The 362nd Fighter Group launched 14 eight-plane missions in support of XII Corps on April 12. Controllers guided the planes to attack German strongholds in Kohla, Rudolstadt, Kronach, Reinda and Kulmbach, where they bombed the castle and the town. At Reinda, the 378th Fighter Squadron destroyed three tanks, and two other tanks were dispatched during other missions in addition to a large volume of road transportation. The 378th’s last mission of the day saw it bomb some woods on a controller’s direction, then drop their tanks on it and strafe. Lt. Ken Bullock of the 378th became separated from the other planes in his flight in a thunderstorm and was attacked by eight Bf 109s over a German airfield, near Plauen. The Bf 109s broke into pairs and dove on the P-47 from out of the sun; as one pair dove past him, Bullock squeezed off short bursts, starting one of the Bf 109s smoking. Bullock lost sight of the first six Bf 109s, but he spotted the two he had fired on lining up to land at the airfield, apparently low on fuel. “I did a sharp turn to the left, then to the right and dove down on the field and met them head-on just as they were making their final approach,” he said. “I hit the one that was smoking first and then the one that flew his wing coming into the field. I had excess speed and my burst was short, but I hit both planes with one pass and I came around again and observed that both planes had landed and were burning.” Bullock orbited to take pictures of the wrecks on the ground. Small-arms fire, including one round that hit his windscreen, drove him off, and Bullock returned to base, landing at Etain in a rainstorm.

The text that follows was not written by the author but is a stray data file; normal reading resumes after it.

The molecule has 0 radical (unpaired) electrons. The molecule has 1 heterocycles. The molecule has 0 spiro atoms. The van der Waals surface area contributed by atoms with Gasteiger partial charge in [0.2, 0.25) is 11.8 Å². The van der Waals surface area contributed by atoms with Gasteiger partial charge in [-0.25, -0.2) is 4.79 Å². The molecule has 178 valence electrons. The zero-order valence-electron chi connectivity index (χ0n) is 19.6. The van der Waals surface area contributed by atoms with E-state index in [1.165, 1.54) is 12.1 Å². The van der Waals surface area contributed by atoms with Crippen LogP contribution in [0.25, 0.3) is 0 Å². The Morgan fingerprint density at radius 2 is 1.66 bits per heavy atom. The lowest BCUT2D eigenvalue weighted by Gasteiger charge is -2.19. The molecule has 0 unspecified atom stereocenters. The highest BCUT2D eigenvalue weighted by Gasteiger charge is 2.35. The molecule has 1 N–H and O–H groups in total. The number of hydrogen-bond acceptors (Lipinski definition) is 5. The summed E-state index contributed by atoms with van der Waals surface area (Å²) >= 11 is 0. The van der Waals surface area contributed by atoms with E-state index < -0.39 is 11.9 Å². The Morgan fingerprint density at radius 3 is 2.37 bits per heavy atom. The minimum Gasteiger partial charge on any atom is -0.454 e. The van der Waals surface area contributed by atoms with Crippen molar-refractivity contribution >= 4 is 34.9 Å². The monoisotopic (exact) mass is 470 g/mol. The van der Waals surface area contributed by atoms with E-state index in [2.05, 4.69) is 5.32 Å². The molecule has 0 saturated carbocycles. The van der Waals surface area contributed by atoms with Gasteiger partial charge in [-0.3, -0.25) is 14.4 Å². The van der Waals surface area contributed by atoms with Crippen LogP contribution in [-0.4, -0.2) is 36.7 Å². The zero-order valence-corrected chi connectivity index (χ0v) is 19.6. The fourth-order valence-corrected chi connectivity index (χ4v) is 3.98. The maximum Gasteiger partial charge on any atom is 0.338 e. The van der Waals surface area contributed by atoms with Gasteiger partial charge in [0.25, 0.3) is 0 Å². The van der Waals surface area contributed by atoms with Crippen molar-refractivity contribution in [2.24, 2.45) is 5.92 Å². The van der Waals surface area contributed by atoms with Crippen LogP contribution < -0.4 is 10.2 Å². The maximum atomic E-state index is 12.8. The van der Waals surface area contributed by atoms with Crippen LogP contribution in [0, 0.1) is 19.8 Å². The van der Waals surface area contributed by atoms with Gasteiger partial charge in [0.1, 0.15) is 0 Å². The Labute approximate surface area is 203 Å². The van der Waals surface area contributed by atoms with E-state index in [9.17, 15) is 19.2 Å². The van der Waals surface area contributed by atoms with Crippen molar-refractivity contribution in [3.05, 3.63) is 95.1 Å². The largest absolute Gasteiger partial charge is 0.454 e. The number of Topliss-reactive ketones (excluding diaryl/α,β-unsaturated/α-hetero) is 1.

Meanwhile, the 379th made a strafing attack at the airfield at Orlamunden, destroying a Ju 52, a Fi 156 and an unidentified biplane. Afterward the Thunderbolts shot up four trucks and two cars on the nearby roads,